Six Links Worthy Of Your Attention #213

Posted by

Is there one link, story, picture or thought that you saw online this week that you think somebody you know must see?

My friends: Alistair Croll (BitCurrent, Year One Labs, GigaOM, Human 2.0, Solve For Interesting, the author of Complete Web Monitoring, Managing Bandwidth: Deploying QOS in Enterprise Networks and Lean Analytics), Hugh McGuire (PressBooks, LibriVox, iambik and co-author of Book: A Futurist’s Manifesto) and I decided that every week the three of us are going to share one link for one another (for a total of six links) that each individual feels the other person "must see".

Check out these six links that we’re recommending to one another:

  • The new American exceptionalism: An imperial state unable to impose its will – Salon. "Ouch. That’s a pretty harsh title. But this piece by Tom Engelhardt is a bit of an eye-opener. As corporations get their own votes, their own religions, and their own place in society, it’s hard not to recognize that the government has lost its ability to make big, sweeping changes or undertake vast enterprise. We rely on the Elon Musks of the world to do what we once elected people to. Depressing, but also a must-read for anyone sliding the slippery slope of political compromise." (Alistair for Hugh).
  • No More “No Shows” – How To Make Sure Your Research Participants Actually Show Up  – Google Ventures. "The various Google Ventures blogs are some of my favorite reads on the Internet. This piece is applicable not only to customer development and user research, but also to anyone who’s trying to convince people to actually turn up at an event of any kind." (Alistair for Mitch).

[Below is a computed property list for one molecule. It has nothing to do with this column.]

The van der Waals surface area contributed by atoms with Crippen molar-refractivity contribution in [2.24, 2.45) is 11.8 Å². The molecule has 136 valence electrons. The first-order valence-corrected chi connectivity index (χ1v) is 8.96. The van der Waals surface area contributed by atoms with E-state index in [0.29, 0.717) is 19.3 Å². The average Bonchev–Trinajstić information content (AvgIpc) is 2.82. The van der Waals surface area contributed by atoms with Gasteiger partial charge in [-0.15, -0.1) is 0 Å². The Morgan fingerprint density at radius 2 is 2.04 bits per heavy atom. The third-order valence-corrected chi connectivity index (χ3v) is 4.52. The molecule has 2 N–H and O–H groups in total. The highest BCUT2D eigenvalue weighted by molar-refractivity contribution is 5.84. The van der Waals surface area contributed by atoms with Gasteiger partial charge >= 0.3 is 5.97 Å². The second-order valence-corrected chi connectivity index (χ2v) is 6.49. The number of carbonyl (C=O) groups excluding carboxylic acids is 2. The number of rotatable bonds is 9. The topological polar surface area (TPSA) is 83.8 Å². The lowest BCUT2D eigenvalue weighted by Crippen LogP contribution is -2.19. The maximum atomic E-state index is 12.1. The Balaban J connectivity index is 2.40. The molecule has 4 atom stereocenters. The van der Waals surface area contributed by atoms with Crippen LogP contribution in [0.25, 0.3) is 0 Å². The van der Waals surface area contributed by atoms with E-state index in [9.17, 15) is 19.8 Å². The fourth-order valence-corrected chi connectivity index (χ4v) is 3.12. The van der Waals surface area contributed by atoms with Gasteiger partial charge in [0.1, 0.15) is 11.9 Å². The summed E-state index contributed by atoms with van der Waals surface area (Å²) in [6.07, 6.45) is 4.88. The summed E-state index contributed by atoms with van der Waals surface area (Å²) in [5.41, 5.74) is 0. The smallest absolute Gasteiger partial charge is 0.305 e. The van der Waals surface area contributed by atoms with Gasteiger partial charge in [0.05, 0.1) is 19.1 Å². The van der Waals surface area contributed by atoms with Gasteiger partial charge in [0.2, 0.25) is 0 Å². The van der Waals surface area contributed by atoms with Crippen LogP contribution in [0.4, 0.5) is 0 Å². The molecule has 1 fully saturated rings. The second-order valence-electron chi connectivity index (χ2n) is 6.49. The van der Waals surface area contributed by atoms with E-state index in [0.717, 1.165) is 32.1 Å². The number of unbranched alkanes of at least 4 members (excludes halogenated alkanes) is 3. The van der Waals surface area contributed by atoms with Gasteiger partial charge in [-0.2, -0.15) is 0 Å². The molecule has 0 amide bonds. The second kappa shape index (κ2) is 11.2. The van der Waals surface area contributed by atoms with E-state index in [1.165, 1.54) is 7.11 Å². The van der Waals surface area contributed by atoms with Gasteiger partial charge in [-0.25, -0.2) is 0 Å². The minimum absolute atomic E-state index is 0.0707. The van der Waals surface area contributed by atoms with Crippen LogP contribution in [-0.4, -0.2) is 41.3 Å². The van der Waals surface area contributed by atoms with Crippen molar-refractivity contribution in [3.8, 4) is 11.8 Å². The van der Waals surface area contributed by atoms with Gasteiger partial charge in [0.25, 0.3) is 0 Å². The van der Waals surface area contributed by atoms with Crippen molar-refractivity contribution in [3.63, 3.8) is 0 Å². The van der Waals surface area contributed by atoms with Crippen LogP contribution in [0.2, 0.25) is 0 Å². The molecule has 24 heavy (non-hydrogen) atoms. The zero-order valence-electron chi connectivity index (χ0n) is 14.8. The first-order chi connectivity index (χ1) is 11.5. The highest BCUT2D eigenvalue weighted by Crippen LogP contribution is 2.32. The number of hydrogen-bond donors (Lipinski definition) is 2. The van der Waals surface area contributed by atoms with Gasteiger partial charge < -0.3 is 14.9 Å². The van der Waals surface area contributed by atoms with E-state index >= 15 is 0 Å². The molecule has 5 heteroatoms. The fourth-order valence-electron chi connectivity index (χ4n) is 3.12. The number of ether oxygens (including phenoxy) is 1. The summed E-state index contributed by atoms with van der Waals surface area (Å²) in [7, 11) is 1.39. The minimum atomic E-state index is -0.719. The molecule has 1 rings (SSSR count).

• How to Flawlessly Predict Anything on the Internet – Medium. "Great how-to for (or debunking of) the ‘prediction after the fact’ scam." (Hugh for Alistair).
  • Sympathy for the Comcast Rep from Hell – The Awl. "You’ve probably heard the now-famous Comcast Cancellation Song (if not, it’s below)… This article asks you to pause, though, and consider the poor guy on the other end of the phone, the one who’s going to get penalized for letting a Comcast client get away." (Hugh for Mitch).
  • Nikola Tesla’s Best Productivity Tricks – Lifehacker. "No matter how cramped we are to find the time to do things in a more efficient way, it feels like we all have an infinite amount of time to read articles and books about how to be more productive. We download apps to make us more efficient. I’m guilty of this, too. I can’t get enough of articles like this. I’m fascinated by the mechanics behind how the greatest thinkers, artists and writers get things done. This article did not disappoint." (Mitch for Alistair).
  • Charles Bukowski Rails Against 9-to-5 Jobs in a Brutally Honest Letter (1986) – Open Culture. "I went through a Charles Bukowski phase. I think it made me a better writer… but, more importantly, it made me a better thinker. In this very short letter, Bukowski illustrates the real illusion of our world and going to work. We look for things to be safe in a world where it doesn’t exist. Seth Godin likes to say that, ‘the safest thing that you can do is be risky, and the riskiest thing that you can do is be safe.’ Bukowski digs on this jam as well." (Mitch For Hugh).

Feel free to share these links and add your picks on Twitter, Facebook, in the comments below or wherever you play.